On the last three Sundays in June, we will be exploring some of the major themes of Paul’s second letter to the Corinthians. Corinth was an interesting place—it was a major crossroads of the ancient world, filled with people from all different backgrounds and places. Members of the Corinthian church struggled both with the outside moral influences brought in by those from diverse cultures, as well as with conflict within the church brought on by perceived feelings of superiority that some had over others due to their advanced education (or “wisdom” as Paul calls it) and wealth.
And so while Paul’s theme in 1st Corinthians focuses on the need for unity within the congregation, the second letter is more about how they are to function as followers of Christ in the outside world. In the midst of this letter comes one of my favorite verses of the entire Bible when Paul reminds his readers/listeners that “if anyone is in Christ, he or she is a new creation!” (5:17a). Actually, the more literal translation of that verse is “if anyone is in Christ—there is a whole new world!”
And so the questions we will be exploring during these weeks will be ones such as “As you look at your life, can you envision a “whole new world” for you personally”? And keep in mind that Paul is talking about way more than just getting out of the “ ruts” that we may be in—he is talking about a whole new way of living. And then perhaps a tougher question would be “As you look at the world (and all of the unrest and violence that is all around us), is it even possible to envision the “whole new world” that Jesus came to bring about?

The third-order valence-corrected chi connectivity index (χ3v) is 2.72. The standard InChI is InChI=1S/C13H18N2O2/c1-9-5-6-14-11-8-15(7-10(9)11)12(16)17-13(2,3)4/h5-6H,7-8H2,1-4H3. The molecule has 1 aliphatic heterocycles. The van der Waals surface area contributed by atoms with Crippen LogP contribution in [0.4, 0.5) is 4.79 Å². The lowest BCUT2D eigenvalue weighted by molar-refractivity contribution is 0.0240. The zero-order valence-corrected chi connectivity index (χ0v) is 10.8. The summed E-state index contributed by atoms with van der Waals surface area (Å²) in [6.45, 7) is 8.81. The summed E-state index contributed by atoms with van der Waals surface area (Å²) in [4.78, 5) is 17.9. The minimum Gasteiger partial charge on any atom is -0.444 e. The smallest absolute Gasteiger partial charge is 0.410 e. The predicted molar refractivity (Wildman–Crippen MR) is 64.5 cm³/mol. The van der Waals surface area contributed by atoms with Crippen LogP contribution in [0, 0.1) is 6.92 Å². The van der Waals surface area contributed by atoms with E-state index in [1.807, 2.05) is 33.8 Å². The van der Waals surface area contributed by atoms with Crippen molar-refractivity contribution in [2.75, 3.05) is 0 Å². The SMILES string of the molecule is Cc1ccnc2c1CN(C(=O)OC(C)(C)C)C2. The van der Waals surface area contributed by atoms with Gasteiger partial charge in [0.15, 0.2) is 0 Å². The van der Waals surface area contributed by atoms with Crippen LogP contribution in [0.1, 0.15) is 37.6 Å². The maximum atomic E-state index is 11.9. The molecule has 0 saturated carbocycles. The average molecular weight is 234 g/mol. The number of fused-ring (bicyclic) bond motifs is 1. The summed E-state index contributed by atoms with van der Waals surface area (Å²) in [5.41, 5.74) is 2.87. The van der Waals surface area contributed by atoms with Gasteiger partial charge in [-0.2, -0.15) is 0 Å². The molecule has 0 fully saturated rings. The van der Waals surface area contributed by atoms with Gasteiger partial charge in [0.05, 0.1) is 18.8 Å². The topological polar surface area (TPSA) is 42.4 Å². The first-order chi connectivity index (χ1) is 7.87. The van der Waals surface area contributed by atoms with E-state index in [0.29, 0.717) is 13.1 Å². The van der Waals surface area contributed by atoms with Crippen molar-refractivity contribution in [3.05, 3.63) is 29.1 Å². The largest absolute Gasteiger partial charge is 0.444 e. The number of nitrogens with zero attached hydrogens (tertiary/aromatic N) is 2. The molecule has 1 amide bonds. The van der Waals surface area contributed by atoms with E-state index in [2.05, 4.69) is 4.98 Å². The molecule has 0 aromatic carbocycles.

We can only answer these questions if we can see the promised “whole new world” as being a better place than where we currently are. When we do that, we realize that Paul is offering us a vision of the kind of new world that is only possible through God’s gifts of grace, hope, and forgiveness. And the best news of all is that these gifts are offered to us every day as followers of the one whose life, death, and resurrection made them available to us without price. When we accept these gifts, we can then joyfully go about the work of bringing about God’s “whole new world” to those around us.
I would encourage you during the month to take some time to read 2nd Corinthians in its entirety. You will find in it some great advice on living through the ups and downs of life as those who are recipients of God’s promised “whole new world”.